Wednesday, November 30, 2016

Indie and Small Press Comics & Fanzines I've Read Recently, November 30, 2016

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Friday, November 25, 2016

Illustrating Anthony Siriano's Novel, Nod

Drawing like a crazy man this week. My work on Anthony M Siriano's novel Nod is nearly done. Seventeen chapters, fifty-one illustrations.
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The Jack That Saves Your Back

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Wednesday, November 23, 2016

Comics I've Read Recently, November 23rd, 2016

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Tuesday, November 15, 2016

Who Wants to Stay at the Mineral Fume Health System?

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Steve Ditko Draws Bouncing Boy

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Out of the many mix CDs I traded for in those days when we used to trade for such things at Wild Goose Creative, Clickwheel _Evolution may be my favorite. The problem is, I don't know who created it! Whoever it was, thank you.
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Friday, November 11, 2016

Veteran's Day

The Jack Kirby Society Central Ohio Chapter celebrates veterans today. Thanks to all veterans for their sacrifice!

Click here to join the Facebook group for Jack Kirby Society Central Ohio Chapter:
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Champion City Comic Con Program Book

The Champion City Comic Con program flyer had art I created for the con on the front and a promo for the Gem City Comic Con on the back. Looking forward to Gem City!
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Luke Herr Does Daumier By Way of Wally Wood

I'm now the proud owner of a poster of Luke Herr's interpretation of Daumier's Pleading Lawyer, created for the Comics vs. Art exhibit last month at Wild Goose Creative!
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Neno Comics in Your Future

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Thursday, November 10, 2016

Recently Read: Andrew Carnegie, by David Nasaw

I can't imagine there being a need for a more comprehensive biography of Andrew Carnegie, so hats off to David Nasaw for years of amazing research, compilation and detailed writing. Every era of Carnegie's rags-to-riches life is illuminated, with little commentary, judgement or the sort of psychoanalyzing used by lesser biographers.

Carnegie was once, arguably, the richest man in the world and the means to which he acquired his wealth, his strategic business tactics, complex relationships with working partners and varied interests in nearly all the arts makes for a fascinating tale. He gradually began giving away as much, and then more, money than he was making, and the list of institutes, organizations and philanthropic councils he created or provided seed money for is longer than can be tabulated here. Foremost was the money he gave for the building of libraries. In fact, the library from which I borrowed this biography was a "Carnegie library". (It's sad to consider how many of them have been torn down in the last hundred years or, as in the case of the Columbus Metropolitan Library, purged themselves of a substantial percentage of their book holdings).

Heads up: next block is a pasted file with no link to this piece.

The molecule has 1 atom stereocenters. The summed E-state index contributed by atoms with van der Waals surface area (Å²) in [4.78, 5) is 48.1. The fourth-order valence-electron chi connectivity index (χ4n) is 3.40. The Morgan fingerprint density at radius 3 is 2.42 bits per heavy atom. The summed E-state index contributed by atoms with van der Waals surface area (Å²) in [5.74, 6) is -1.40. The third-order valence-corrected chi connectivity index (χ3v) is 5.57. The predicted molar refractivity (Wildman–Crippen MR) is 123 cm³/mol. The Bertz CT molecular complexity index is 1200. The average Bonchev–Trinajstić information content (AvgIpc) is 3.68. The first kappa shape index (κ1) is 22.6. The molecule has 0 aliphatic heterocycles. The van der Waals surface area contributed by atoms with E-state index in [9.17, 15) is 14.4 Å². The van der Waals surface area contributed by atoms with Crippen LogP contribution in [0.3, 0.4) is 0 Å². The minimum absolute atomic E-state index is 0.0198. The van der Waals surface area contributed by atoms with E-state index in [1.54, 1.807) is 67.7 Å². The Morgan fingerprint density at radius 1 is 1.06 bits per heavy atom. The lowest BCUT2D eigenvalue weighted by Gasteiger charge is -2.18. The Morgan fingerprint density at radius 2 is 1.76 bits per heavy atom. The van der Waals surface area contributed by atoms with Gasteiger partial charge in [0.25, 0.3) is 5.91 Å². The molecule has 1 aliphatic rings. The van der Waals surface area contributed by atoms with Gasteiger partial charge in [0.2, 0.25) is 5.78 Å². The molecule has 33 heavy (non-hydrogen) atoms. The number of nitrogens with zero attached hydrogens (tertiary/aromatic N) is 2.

Carnegie was far from admirable in some of his business tactics and Nasaw's books tells the good with the bad, building a portrait of a man full of contradictions, but one who, unlike many so-called robber barons, created a lasting legacy which continues to today. I'm looking forward to reading Nasaw's biography of William Randolph Hearst.

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Saturday, November 5, 2016

Do You Need a Comics Letterer?

Are you a comics publisher who needs a letterer? I letter digitally, based on my own fonts and by hand on request. My rates are reasonable. I have over 25 years experience lettering for comics. My clients have included Dark Horse Comics, James Moore, Ken Eppstein's Nix Comics, Paul Pope's Horse Press, Jacques Nyemb's Not So Super Comics, Headshrinker's Press, Cracked Magazine, Drew Ford's Cosmic Waves, Caliber Comics and many other titles and companies, as well as my own line of comics, coloring books and web comics.
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Recently Read: The Lion, the Witch and the Wardrobe, First Edition Replica

This edition of C.S. Lewis' classic children's fantasy is a reprint of the first, 1950 edition. Pauline Baynes' charming and evocative original illustrations are all included (they were truncated, or not used at all, in many later US editions).

The Lion, the Witch and the Wardrobe's classic status is due to many reasons, foremost being that Lewis tells a relentlessly compelling story, with characters flawed (thus, true to life) and engaging, told in homey, confidential language. The world of Narnia seems infinitely exploratory. Atheists may dislike the transparent central allegory. That's okay; there are hundreds of thousands of other books for them to read. This book's emotional resonance is such, though, that only the most hard-hearted curmudgeon could put up a shield against it.

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Wednesday, November 2, 2016

I Design Posters! Would You Like Me to Design One for You?

Do you need a poster for an concert, convention or pop culture event? I work in a variety of styles and my rates are reasonable!
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